Though we often associate impact events as destructive, recent investigations have suggested that the residual heat produced by the impact can create potential habitats for life. This is believed to be possible based on evidence of hydrothermal activity post impact. Hydrothermal activity simply refers to the movement of heated water, usually beneath the surface of the earth. We often see these systems near volcanic magma chambers where heat from the chamber causes the circulation of hot water. Within impact structures, hydrothermal systems depend on temperature gradients remaining in shocked rocks. In dry geologic environments, such as the Moon, the heat loss occurs mainly by conduction (heat transferred by the touching materials) and radiation (emission of energy through electromagnetic waves or as moving subatomic particles), but when water is present convective heat transfer takes place.
Hydrothermal activity was first recognized at impact structures through the different alterations to the target rocks. To date, hydrothermal alteration has been found at more than 60 terrestrial craters mainly as the presence of clays, zeolites, carbonates, and sulphate mineral phases. Fluid inclusions, small pockets of gas and liquid within rocks, have also been found at impact structures are frequently used to understand the geologic history of hydrothermal systems. From remote sensing missions to Mars, mineral phases associated with hydrothermal activity have also been identified from orbit suggesting a similar process may be occurring in the Martian subsurface during impact events. The lifetime of these hydrothermal systems is dependent on the size of the cratering event. It is thought that large impact structures on Earth such as Chicxulub and Sudbury lasted for a few million years.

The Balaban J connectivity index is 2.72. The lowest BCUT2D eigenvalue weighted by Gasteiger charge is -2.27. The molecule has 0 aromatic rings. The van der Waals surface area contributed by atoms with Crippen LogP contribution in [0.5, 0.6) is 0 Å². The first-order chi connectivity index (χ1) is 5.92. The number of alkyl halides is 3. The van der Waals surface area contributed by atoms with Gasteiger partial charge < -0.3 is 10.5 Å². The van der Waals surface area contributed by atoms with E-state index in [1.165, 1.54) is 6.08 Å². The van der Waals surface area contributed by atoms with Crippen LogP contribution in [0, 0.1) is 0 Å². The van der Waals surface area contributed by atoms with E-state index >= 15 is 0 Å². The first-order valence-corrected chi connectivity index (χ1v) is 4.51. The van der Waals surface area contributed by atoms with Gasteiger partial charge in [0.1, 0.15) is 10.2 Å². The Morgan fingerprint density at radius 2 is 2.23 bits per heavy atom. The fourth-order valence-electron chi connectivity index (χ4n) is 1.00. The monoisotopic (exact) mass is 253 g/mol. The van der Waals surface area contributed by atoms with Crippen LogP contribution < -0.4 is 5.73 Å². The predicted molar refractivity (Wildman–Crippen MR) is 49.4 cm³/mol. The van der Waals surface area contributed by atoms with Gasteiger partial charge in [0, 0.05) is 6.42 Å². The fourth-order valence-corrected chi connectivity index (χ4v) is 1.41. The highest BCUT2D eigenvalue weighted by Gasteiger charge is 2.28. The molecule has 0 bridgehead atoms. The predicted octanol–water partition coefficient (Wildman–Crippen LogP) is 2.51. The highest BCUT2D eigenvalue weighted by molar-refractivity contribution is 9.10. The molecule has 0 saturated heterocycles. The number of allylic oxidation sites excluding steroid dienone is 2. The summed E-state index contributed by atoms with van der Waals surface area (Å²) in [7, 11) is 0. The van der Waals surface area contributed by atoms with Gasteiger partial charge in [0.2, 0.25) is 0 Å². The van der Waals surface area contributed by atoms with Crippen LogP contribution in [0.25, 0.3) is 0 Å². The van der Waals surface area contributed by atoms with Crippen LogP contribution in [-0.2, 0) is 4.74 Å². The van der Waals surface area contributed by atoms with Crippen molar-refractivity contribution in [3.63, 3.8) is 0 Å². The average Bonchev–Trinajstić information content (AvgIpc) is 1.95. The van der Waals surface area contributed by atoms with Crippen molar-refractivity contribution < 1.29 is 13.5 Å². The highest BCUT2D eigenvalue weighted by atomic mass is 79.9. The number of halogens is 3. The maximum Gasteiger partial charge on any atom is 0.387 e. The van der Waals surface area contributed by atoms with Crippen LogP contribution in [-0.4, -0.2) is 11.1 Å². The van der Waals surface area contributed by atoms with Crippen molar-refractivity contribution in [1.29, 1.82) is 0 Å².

Given that these hydrothermal systems have a significant lifetime, are heated, and move large amounts of water, they have been proposed as potential habitats for early life on planetary bodies. By examining oceanic vents called “black smokers”, we know that life can flourish in the dark depths of the ocean. Organisms called lithotrophs, a group of organisms that use an inorganic substrate to sustain itself, have also been discovered to live in extreme environments by being “rock-eaters”. It is, therefore, possible that impact craters, though the product of a destructive collision, could also be possible habitat for life to develop and in recent years become of great interest to planetary scientists.